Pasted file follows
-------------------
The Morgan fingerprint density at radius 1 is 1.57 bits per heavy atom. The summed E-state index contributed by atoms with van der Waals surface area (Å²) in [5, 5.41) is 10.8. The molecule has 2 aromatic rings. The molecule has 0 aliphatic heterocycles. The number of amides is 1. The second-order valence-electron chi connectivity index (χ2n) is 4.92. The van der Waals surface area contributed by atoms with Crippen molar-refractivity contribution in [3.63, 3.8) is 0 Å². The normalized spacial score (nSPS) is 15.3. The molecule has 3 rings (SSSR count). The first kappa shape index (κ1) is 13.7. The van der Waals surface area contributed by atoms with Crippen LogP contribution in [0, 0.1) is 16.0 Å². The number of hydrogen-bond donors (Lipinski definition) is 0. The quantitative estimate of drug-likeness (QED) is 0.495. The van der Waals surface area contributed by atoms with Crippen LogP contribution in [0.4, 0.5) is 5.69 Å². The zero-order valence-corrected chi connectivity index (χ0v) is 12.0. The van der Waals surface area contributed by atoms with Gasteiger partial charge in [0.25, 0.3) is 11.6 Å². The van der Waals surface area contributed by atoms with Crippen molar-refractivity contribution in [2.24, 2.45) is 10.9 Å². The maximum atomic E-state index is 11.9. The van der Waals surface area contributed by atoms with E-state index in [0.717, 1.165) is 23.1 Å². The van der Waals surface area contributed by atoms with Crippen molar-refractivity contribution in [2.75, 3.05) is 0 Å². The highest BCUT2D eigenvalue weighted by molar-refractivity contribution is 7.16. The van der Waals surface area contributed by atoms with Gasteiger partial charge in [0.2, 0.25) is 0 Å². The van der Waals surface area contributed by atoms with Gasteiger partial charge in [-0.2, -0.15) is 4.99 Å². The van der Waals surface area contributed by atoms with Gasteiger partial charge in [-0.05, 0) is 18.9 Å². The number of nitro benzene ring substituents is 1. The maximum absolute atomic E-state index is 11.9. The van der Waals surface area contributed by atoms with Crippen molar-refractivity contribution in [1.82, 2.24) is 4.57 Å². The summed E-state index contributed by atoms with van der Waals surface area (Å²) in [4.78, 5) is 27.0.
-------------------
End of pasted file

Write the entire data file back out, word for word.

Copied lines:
The Morgan fingerprint density at radius 1 is 1.57 bits per heavy atom. The summed E-state index contributed by atoms with van der Waals surface area (Å²) in [5, 5.41) is 10.8. The molecule has 2 aromatic rings. The molecule has 0 aliphatic heterocycles. The number of amides is 1. The second-order valence-electron chi connectivity index (χ2n) is 4.92. The van der Waals surface area contributed by atoms with Crippen molar-refractivity contribution in [3.63, 3.8) is 0 Å². The normalized spacial score (nSPS) is 15.3. The molecule has 3 rings (SSSR count). The first kappa shape index (κ1) is 13.7. The van der Waals surface area contributed by atoms with Crippen LogP contribution in [0, 0.1) is 16.0 Å². The number of hydrogen-bond donors (Lipinski definition) is 0. The quantitative estimate of drug-likeness (QED) is 0.495. The van der Waals surface area contributed by atoms with Crippen LogP contribution in [0.4, 0.5) is 5.69 Å². The zero-order valence-corrected chi connectivity index (χ0v) is 12.0. The van der Waals surface area contributed by atoms with Gasteiger partial charge in [0.25, 0.3) is 11.6 Å². The van der Waals surface area contributed by atoms with Crippen molar-refractivity contribution in [2.24, 2.45) is 10.9 Å². The maximum atomic E-state index is 11.9. The van der Waals surface area contributed by atoms with E-state index in [0.717, 1.165) is 23.1 Å². The van der Waals surface area contributed by atoms with Crippen molar-refractivity contribution in [2.75, 3.05) is 0 Å². The highest BCUT2D eigenvalue weighted by molar-refractivity contribution is 7.16. The van der Waals surface area contributed by atoms with Gasteiger partial charge in [0.2, 0.25) is 0 Å². The van der Waals surface area contributed by atoms with Gasteiger partial charge in [-0.2, -0.15) is 4.99 Å². The van der Waals surface area contributed by atoms with Gasteiger partial charge in [-0.05, 0) is 18.9 Å². The number of nitro benzene ring substituents is 1. The maximum absolute atomic E-state index is 11.9. The van der Waals surface area contributed by atoms with Crippen molar-refractivity contribution in [1.82, 2.24) is 4.57 Å². The summed E-state index contributed by atoms with van der Waals surface area (Å²) in [4.78, 5) is 27.0.